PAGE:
The likelihood that Finland joins the NATO military alliance before Sweden had increased, Swedish Prime Minister Ulf Kristersson said on Tuesday, adding that Swedish membership was only a matter of time.
Ever since Sweden and Finland applied to join NATO last year their efforts have been bogged down by Turkey, which claims the two countries host members of Kurdish groups it considers terrorist. Last week, however, the Nordic states’ NATO accession returned to the discussion table in Brussels.
Ankara has not been hiding the fact that its objections to Sweden’s accession have been greater than those to Finland’s. PM Kristersson said Turkey’s position in that regard still remained, meaning Sweden and Finland might not join NATO on the same date.
“What we have encountered in recent weeks is that the probability of this happening at different times has increased,” Kristersson told a news conference in Stockholm prior to his departure for Germany. “At the end of the day, it is not a matter of whether Sweden becomes a member of NATO, but when.”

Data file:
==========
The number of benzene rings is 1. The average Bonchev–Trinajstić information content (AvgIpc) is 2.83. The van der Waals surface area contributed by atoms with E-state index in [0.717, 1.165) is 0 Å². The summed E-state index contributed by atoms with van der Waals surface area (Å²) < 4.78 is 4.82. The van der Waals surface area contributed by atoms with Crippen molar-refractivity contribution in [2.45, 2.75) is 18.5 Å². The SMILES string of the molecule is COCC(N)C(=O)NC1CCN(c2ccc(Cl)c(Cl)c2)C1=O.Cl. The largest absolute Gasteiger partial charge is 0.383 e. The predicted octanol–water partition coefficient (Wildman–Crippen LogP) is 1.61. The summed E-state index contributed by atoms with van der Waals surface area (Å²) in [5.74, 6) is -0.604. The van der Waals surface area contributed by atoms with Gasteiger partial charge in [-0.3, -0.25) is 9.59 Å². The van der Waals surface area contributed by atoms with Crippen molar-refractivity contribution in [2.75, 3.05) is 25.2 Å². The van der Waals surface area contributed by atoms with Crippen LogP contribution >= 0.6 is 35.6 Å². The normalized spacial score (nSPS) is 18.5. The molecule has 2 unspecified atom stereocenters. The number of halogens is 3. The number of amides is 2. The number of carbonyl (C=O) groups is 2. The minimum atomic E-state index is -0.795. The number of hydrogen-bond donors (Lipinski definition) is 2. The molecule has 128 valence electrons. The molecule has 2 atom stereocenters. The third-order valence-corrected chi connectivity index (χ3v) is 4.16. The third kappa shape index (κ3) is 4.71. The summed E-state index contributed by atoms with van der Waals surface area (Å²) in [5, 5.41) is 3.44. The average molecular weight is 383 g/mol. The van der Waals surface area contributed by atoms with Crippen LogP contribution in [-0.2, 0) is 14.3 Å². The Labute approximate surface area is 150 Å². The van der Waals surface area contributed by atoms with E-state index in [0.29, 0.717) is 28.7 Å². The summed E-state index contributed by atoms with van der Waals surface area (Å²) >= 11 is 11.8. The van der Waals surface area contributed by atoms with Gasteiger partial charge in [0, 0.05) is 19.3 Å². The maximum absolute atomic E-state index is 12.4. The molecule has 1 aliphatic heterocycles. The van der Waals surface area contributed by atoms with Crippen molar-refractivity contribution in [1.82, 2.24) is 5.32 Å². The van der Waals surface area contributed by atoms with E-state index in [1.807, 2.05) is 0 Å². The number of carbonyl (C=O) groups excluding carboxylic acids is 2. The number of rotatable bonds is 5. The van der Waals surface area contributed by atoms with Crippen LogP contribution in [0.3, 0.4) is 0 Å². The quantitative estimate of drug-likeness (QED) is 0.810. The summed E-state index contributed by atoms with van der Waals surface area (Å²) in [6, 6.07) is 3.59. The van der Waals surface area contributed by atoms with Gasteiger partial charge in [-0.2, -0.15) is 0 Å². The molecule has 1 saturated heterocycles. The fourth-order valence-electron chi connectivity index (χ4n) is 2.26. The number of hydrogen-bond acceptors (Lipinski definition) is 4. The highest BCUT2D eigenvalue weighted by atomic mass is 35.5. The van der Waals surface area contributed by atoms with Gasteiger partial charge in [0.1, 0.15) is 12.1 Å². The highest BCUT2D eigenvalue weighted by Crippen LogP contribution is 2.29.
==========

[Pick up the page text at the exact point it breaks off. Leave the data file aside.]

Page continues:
Turkey acknowledged at the meeting in Brussels last week that both Nordic countries have taken concrete steps to meet Ankara’s concerns, adding that the three countries agreed to hold further meetings as part of the NATO process.
Turkey was embittered in January when Rasmus Paludan, the leader of the far-right, anti-immigrant Danish party Stram Kurs burnt a copy of the Muslim holy book, the Quran, in Stockholm. This prompted Ankara’s reserve towards Sweden’s NATO ambitions and convinced it to suspend talks set up as part of a deal agreed upon in Madrid last year.
For its part, Sweden has stressed it has fulfilled its part of the Madrid memorandum. To address Turkey’s concerns about militants, the Swedish parliament is about to pass new anti-terrorism legislation soon.
In order for Finland and Sweden to become full-fledged NATO members, their accession requires Turkey and Hungary’s ratification as they are the only Alliance members who have not given their thumbs up yet. PM Kristersson said other alliance members were putting pressure on Ankara to speed up ratification.
There are around 17 mosques and over 810,000 Muslim residents in Sweden, which is roughly 8.1 percent of its population.